Hats off to Philip Treacy – the Irish milliner’s Vivid Grand Show is a huge hit in Berlin
Creating the spectacular headpieces for the sell-out €12m production was a dream come true for the designer
Headpiece by Philip Treacy at Vivid Grand Show, Berlin.
Fashion’s ability to attract crowds shows no signs of abating. The Dior exhibition at the V & A in London drew more than 121,000 people before the run was extended to September, while the blockbuster McQueen show clocked up nearly half a million visitors. These figures however, pale in comparison to the Vivid Grand Show currently running at the Palast in Berlin, where Philip Treacy’s involvement with the €12 million production - a mix of fashion, acrobatics, music, ballet, lighting and choreography - has attracted some 720,000 people, selling out every night. It continues until July next year.
“To design and direct a show of this magnitude and scale was a dream come true for me” says the Irish designer.
On the night I was there, the 2,000 strong audience comprised a complete cross section of society young and old, from teenagers to people in wheelchairs, from locals to tourists. Eighty per cent of the audiences have been German, according to Dr Berndt Schmidt, the theatre’s general director, though it isn’t necessary to speak German to enjoy this mesmerising spectacle.
The show’s “awe power” can’t be underestimated. The dancers, a troupe of 60 aged between 23 and 30 from 28 different countries, are breathtaking. The 21st-century kick line, a chorus line of 32 dancers dressed in skintight lycra all moving together in complete synchrony sporting massive electronic Mohawk style halos that change colour with every move (and costing the price of an apartment, according to Treacy, who admitted that he broke his budget “by miles”) nearly brought down the house.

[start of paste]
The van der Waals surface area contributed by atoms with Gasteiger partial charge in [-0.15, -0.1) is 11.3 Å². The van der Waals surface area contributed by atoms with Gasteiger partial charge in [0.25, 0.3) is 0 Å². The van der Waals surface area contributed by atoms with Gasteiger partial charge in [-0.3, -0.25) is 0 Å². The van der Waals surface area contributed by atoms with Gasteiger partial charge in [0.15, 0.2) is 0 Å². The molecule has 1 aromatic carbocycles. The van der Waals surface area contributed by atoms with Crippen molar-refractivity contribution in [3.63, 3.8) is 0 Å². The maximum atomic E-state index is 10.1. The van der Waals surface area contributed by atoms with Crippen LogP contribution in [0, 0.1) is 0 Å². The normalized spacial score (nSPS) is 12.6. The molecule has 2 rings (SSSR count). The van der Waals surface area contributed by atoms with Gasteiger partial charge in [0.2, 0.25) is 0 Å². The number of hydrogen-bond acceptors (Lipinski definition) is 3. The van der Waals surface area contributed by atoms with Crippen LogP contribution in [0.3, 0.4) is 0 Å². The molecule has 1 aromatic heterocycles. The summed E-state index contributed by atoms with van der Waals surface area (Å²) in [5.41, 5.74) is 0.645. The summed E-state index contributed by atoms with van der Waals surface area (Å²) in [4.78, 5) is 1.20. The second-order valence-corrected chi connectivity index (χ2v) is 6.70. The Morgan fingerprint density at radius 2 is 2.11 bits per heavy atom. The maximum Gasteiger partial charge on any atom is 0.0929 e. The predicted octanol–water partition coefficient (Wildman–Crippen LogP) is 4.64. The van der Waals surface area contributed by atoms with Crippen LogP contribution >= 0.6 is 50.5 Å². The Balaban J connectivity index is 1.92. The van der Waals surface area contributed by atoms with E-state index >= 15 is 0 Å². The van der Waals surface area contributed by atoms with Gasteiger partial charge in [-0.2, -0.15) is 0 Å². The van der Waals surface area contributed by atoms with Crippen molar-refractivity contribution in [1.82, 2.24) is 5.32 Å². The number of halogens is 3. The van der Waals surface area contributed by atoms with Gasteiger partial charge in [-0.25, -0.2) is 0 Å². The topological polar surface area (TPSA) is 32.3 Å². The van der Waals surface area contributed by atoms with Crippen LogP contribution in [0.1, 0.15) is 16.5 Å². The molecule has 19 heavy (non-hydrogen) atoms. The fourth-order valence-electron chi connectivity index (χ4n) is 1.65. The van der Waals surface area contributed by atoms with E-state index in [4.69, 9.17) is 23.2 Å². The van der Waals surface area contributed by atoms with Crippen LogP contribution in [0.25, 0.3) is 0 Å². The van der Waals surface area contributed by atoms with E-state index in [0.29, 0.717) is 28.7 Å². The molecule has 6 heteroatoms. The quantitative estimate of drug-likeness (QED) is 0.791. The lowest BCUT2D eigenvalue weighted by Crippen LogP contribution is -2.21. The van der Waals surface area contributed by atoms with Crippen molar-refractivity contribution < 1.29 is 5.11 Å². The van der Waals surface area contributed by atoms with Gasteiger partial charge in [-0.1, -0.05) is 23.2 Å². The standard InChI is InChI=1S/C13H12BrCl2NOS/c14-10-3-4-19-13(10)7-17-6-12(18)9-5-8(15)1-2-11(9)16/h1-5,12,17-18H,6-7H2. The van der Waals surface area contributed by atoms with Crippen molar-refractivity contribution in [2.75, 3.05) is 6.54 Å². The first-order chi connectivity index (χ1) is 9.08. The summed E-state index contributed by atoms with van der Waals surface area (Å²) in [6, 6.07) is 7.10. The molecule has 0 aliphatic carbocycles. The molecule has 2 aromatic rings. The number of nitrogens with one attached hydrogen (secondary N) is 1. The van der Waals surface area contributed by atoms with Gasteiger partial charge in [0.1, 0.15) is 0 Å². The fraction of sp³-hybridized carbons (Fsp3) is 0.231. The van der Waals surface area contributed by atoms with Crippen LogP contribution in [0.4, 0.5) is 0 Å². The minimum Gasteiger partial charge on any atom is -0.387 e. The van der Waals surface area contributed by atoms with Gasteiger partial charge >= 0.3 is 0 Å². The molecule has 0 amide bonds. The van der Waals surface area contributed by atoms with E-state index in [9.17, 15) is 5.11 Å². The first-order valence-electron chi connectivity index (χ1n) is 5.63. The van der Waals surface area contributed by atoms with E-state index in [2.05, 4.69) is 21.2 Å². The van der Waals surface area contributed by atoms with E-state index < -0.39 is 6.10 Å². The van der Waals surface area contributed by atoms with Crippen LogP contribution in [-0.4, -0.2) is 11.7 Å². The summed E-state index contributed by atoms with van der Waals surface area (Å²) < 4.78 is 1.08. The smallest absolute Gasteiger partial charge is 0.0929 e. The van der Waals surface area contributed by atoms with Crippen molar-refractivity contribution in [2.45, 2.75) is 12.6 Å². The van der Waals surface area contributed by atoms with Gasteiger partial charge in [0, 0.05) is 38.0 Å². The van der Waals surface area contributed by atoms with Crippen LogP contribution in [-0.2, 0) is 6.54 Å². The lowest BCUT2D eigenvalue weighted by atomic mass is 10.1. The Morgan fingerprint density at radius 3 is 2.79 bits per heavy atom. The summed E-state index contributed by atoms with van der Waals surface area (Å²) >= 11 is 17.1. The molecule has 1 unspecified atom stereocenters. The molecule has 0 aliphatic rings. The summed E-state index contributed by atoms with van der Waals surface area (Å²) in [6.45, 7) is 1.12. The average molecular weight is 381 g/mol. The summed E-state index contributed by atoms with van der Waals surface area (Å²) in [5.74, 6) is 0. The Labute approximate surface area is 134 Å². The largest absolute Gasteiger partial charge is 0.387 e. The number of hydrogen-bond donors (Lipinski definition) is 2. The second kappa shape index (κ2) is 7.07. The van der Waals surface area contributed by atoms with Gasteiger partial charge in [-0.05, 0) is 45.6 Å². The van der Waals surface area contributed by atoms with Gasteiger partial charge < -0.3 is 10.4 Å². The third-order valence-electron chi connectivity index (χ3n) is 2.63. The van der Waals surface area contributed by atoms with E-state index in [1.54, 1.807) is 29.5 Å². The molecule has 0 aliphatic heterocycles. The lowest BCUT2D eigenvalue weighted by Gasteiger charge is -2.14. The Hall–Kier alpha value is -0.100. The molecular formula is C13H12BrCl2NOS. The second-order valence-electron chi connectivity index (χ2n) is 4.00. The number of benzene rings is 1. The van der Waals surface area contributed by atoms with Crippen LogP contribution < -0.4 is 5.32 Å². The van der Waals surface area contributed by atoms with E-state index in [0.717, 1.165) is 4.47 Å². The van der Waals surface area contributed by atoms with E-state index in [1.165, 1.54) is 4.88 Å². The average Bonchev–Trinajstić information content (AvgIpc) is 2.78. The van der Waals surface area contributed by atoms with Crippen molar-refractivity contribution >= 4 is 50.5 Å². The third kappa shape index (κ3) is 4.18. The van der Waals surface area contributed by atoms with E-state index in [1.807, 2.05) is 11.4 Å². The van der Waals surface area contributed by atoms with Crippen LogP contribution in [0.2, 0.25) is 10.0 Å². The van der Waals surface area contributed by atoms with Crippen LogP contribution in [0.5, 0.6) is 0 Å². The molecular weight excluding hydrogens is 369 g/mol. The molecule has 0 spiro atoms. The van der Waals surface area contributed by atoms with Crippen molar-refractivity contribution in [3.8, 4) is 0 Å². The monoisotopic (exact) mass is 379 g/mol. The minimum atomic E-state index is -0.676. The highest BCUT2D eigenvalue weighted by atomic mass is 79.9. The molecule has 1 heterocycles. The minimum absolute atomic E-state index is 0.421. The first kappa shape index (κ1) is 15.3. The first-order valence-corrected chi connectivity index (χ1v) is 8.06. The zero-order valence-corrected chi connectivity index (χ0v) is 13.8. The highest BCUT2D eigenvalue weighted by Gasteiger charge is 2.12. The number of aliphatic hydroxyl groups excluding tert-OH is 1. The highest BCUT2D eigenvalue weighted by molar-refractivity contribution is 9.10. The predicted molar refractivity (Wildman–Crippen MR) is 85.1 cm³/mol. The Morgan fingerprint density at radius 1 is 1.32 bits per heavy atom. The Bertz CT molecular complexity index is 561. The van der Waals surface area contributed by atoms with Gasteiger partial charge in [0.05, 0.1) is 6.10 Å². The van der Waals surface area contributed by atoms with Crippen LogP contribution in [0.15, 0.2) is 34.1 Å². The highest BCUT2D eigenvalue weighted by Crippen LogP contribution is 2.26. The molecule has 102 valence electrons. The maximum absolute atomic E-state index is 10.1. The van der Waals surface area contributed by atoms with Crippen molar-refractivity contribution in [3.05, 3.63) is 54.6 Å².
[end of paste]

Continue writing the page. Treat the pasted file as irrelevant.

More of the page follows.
The designer explained that growing up in Ahascragh, his father introduced him to the world of Hollywood movies and the legendary Flo Ziegfeld, who created stage extravaganzas from 1907 to 1931 in the US, had been a huge inspiration. “I never thought that one day I would befriend Luise Rainer, the Oscar-winning star who played Ziegfeld’s wife in the movie The Great Ziegfeld, who was my neighbour in London. She used to say to me, ‘Philip you are only interested in clamour’. She referred to glamour as clamour.” From distorted white toppers to celestial golden spikes, there are some 100 elaborate headpieces from the world’s master milliner in the show, an overwhelming display of glamour, elegance and panache.
In a city known for cultural riches, the Palast, enviably state-funded to the tune of €15 million, boasts the world’s biggest stage and the production celebrates the theatre’s centenary this year. It is directed by a woman (the first in its history), Las Vegas-based Krista Monson from Cirque du Soleil, with set design by Michael Cotten, who has worked with Miley Cyrus, Britney Spears, Katy Perry and Michael Jackson, amongst other. It’s not the first time the Palast has used fashion designers – Thierry Mugler, Christian Lacroix and Jean Paul Gaultier preceded Treacy, but Vivid is set to break all records.
The costumes by Stefano Canulli were supervised by Treacy, who was given creative freedom and a lavish budget and is justifiably proud of his achievement. “It nearly killed me but has been the experience of a lifetime and enabled me to bring my creative dream to fruition and design the look of the show with no limits, so every night at 7.30 when it begins I think of those amazing dancers and performers who inspired me and am there with them in spirit. It has been an emotional experience from beginning to end.”
Tickets from €19.80-€250 Visit palast.berlin/en. Note that a visitBerlin welcome card (€20) provides a 25 per cent discount for visitors to the Palast and many other city attractions, including public transport